Blogs are everywhere today, and they cater to a wide variety of tastes. Whether your preferences skew towards parenting, moto racing, video gaming, crochet, travel, and more, chances are there’s a blog out there you find interesting. If you’re a reader, it’s awesome, because you have a wide variety to choose from, which all but guarantees you’ll find something to pique your interest. But if you’re a blogger, especially one trying to make a living through your blog, it can be a real problem.
With more choices come harder decisions; with more voices comes more noise; with more blogs out there comes more competition. If you’re trying to succeed as a professional blogger, or even if you’re just trying to draw a larger readership to your personal one, you can’t afford to be just a face in the crowd.
With that in mind, let’s discuss five methods you can use to enhance your blog’s impact, and increase your longevity with your readers, and your income.
- Narrow Your Focus
Usually, there’s nothing wrong with being a jack-of-all-trades; the more skills you have, the more marketable and self-reliant you are, right? In most cases, that’s absolutely correct. In the world of blogging, though, it’s the equivalent of throwing balls at the wall and seeing if one sticks.
When people search online for information, they usually do so in the form of a question. “How can I fix my credit?” “Where can I buy a reliable used car?” “When are the best times to get pregnant?” are all common questions that people turn to the internet to answer. Blogs can be a great resource for answering these questions, but only if they’re a) specific in their niche and b) have high-quality content.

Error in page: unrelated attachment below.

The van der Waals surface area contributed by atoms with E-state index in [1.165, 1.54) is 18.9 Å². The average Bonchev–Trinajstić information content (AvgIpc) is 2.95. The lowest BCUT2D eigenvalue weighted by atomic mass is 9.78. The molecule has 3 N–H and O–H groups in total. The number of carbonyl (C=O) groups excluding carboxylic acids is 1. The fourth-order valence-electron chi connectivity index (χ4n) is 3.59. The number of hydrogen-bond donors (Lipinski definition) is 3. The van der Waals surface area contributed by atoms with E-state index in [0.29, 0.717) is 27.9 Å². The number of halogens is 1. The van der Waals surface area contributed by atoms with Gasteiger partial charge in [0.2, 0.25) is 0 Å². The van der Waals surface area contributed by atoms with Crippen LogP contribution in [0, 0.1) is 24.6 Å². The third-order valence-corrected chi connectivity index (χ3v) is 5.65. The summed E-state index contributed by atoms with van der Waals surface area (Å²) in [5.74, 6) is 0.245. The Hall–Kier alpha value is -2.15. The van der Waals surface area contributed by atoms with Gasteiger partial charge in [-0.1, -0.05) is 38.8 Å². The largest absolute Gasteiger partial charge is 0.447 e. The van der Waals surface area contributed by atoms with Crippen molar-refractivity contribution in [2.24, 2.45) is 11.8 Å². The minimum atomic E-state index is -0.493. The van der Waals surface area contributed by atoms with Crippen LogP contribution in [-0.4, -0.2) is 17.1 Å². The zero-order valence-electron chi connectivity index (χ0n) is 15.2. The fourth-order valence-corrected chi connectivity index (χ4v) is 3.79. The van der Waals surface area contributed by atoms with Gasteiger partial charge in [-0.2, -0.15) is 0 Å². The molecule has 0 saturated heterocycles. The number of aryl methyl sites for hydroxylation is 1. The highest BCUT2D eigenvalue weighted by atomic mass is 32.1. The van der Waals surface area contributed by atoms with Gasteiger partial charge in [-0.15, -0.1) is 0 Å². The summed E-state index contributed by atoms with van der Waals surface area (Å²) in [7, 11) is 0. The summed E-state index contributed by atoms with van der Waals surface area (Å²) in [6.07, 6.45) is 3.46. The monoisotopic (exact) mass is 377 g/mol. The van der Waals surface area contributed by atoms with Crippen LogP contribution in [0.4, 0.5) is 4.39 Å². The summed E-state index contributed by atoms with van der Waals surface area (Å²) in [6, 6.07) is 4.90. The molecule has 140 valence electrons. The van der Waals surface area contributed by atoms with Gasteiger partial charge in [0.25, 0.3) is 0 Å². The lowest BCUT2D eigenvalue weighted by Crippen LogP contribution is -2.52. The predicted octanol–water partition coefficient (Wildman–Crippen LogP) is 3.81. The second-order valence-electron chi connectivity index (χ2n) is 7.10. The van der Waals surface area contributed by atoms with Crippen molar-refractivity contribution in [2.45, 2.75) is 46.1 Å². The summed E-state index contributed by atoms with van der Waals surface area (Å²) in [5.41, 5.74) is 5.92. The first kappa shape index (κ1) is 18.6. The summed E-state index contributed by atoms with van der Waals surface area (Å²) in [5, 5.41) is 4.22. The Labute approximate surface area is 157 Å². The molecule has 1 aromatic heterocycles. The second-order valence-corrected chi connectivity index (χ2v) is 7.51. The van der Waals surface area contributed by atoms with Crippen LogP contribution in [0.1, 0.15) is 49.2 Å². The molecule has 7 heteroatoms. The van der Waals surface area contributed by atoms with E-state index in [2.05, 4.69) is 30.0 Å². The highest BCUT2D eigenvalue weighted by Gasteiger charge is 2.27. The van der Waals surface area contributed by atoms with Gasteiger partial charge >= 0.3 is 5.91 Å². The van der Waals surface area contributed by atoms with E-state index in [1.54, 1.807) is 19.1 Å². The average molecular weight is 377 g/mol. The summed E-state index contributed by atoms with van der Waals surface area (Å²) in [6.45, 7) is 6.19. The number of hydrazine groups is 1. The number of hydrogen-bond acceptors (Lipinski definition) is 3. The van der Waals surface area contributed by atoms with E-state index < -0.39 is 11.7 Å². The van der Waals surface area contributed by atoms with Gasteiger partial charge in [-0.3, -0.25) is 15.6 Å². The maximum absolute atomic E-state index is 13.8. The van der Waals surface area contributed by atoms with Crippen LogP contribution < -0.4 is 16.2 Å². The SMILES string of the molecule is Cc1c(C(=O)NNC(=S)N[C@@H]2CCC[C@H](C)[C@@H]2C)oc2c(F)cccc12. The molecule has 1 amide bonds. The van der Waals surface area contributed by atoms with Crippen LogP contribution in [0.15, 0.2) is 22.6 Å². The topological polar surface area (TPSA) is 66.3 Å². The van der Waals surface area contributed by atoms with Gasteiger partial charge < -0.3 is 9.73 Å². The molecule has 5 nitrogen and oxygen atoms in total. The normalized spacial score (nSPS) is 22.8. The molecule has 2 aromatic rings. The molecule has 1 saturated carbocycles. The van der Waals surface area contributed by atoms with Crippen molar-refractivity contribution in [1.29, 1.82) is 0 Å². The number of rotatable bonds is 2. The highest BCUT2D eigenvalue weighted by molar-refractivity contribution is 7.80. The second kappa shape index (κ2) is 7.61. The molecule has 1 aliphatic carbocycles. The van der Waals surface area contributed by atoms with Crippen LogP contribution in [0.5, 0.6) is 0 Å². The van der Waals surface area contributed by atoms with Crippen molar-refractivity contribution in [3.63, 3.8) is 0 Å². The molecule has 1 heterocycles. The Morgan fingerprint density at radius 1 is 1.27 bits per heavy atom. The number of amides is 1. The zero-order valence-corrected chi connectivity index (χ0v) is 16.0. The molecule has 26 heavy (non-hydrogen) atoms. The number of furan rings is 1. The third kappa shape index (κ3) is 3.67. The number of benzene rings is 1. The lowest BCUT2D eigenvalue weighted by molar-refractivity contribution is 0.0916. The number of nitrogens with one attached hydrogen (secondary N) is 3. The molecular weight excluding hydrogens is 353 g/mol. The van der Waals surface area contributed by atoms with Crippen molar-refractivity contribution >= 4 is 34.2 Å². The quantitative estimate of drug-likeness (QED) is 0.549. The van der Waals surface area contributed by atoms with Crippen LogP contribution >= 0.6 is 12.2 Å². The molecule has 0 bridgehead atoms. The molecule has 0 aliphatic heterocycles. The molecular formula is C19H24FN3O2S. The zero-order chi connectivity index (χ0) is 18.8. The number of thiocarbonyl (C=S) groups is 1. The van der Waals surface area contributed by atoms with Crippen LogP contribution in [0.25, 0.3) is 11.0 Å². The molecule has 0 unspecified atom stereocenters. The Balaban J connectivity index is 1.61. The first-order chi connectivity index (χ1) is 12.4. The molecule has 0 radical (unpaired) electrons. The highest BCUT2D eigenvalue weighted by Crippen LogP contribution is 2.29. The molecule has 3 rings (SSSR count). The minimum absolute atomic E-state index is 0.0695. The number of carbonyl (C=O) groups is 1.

You may have many interests in your life, and that’s fine, but when it comes to blogging, you need to focus on one specific topic or theme that you’ll blog about exclusively, at least until your readership grows. It allows you to hone your writing craft since you’re only focusing on one topic you know very well, you’ll be able to gauge your readership and what they want more clearly, and you’ll improve your rankings through online searches. All of these factors are indispensable in crafting a popular, effective blog.
- Consider Changing Your Domain Name
Believe me, I understand: when you started blogging, the closest thing you could find for a domain name you liked was hawtmummytips4u.com. It may have worked fine when you were just starting out, and only had about 25 subscribers, but now you’re ready to step up, increase your readership and want people to take you more seriously. It all starts with how you market yourself, and your blog name can speak volumes about your level as a blogger.
In general, slang and abbreviations, while they can be cool to use in your own blog posts, and help give you a unique voice, are not a good idea for domain names. For one thing, dependent on the spelling, they can make you sound unprofessional or juvenile, which is what you want to avoid if you want to be perceived as an expert in your craft.